February 02, 2012

De dødes tjern (1958)

To global audiences the name of Norwegian writer André Bjerke may not be entirely familiar, but in his native country, Bjerke was one of the best known artists and intellectuals of the twentieth century. A prolific writer and translator, Bjerke was a man of many talents, including being a renown chess master and a TV personality; however, his best work was when writing crime fiction. His mystery novels (written under the pseudonym of Bernhard Borge), particularly those starring psychoanalyst Kai Bugge are ranked amongst the best in Norway, and are based on the concept of using psychology to solve crimes. The second of these novels, "De dødes tjern" is the one considered as his masterpiece, and since its publishing in 1942 has enjoyed of great popularity in Norway. "De dødes tjern" also became the very first of Bjerke's novels to be adapted to cinema, though this would only happen until 1958, with director Kåre Bergstrøm at the helm. The resulting film was Norway's first full-fledged entry into the horror genre, and still is considered a masterpiece. And not without a reason.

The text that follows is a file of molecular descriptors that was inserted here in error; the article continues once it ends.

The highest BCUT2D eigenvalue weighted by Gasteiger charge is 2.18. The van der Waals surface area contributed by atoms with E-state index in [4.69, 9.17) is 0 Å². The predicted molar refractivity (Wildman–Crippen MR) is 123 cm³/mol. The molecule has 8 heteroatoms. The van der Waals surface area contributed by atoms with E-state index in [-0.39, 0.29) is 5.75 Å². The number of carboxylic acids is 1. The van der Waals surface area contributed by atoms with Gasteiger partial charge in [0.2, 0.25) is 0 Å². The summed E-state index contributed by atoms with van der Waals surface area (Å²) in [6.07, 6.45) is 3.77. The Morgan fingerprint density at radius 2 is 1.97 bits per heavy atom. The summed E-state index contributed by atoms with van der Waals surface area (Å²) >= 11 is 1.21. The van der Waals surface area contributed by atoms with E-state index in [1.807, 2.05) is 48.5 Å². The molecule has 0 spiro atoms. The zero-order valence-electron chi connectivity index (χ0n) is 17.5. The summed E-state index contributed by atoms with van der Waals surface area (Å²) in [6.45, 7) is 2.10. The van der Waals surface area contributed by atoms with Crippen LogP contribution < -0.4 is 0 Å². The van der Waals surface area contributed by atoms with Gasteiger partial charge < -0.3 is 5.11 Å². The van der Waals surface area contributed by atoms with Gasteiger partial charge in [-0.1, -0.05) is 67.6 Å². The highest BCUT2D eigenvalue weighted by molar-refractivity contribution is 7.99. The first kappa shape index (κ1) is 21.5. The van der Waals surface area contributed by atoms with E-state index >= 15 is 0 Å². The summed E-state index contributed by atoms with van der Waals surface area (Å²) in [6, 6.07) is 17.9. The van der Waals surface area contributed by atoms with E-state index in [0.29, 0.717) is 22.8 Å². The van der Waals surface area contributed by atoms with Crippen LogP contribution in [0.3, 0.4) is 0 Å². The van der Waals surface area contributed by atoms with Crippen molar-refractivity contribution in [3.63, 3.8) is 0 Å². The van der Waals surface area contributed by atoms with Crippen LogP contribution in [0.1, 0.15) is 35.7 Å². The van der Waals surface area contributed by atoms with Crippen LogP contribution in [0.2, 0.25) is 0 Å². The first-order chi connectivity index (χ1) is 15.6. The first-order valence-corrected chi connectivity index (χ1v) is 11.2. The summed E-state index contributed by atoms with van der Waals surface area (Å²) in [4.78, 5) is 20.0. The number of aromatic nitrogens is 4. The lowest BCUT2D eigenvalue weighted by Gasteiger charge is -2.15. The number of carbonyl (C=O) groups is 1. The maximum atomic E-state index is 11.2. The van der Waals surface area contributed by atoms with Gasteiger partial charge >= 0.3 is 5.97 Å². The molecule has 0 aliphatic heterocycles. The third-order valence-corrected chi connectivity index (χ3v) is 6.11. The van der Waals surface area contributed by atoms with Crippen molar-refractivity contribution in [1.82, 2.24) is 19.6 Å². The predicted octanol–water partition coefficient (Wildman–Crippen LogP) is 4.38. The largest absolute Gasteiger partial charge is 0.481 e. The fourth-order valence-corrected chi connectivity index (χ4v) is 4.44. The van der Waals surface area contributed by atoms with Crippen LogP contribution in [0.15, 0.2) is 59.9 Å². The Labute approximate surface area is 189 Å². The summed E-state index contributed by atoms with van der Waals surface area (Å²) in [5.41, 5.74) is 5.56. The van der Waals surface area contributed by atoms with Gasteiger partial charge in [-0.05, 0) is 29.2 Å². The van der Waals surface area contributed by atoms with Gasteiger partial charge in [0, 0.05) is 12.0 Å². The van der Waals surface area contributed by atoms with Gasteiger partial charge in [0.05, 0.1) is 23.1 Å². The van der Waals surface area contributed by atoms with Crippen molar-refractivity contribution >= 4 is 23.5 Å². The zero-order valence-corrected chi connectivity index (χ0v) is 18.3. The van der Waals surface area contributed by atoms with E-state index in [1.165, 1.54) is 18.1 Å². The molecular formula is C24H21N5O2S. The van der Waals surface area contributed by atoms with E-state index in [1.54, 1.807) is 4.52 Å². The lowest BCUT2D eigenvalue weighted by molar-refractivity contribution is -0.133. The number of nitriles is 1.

"De dødes tjern", known in English as "Lake of the Dead", is the story of 6 friends and their trip to a cabin located deep in the Norwegian forest. The group includes crime writer Bernhard Borge (Henki Kolstad) and his wife Sonja (Bjørg Engh), lawyer Harald Gran (Georg Richter) and his fianceé Liljan Werner (Henny Moan), literary critic Gabriel Mørk (André Bjerke) and psychologist Kai Bugge (Erling Lindahl). The group expects to find Lilja's twin brother Bjørn at the cabin, but when they arrive, they find no sign of him and the cabin apparently abandoned. Lilja gets the feeling that something is seriously wrong, and when they find Bjørn's dog dead and some of his clothes near the lake, everything points out to a suicide, which becomes specially creepy when officer Bråten (Øyvind Øyen) recalls the story of the house: years ago a man named Tore Gråvik killed his sister and her lover before drowning himself in the lake. It is said that his ghost still haunts the cabin, and the anniversary of the murders is just three days away.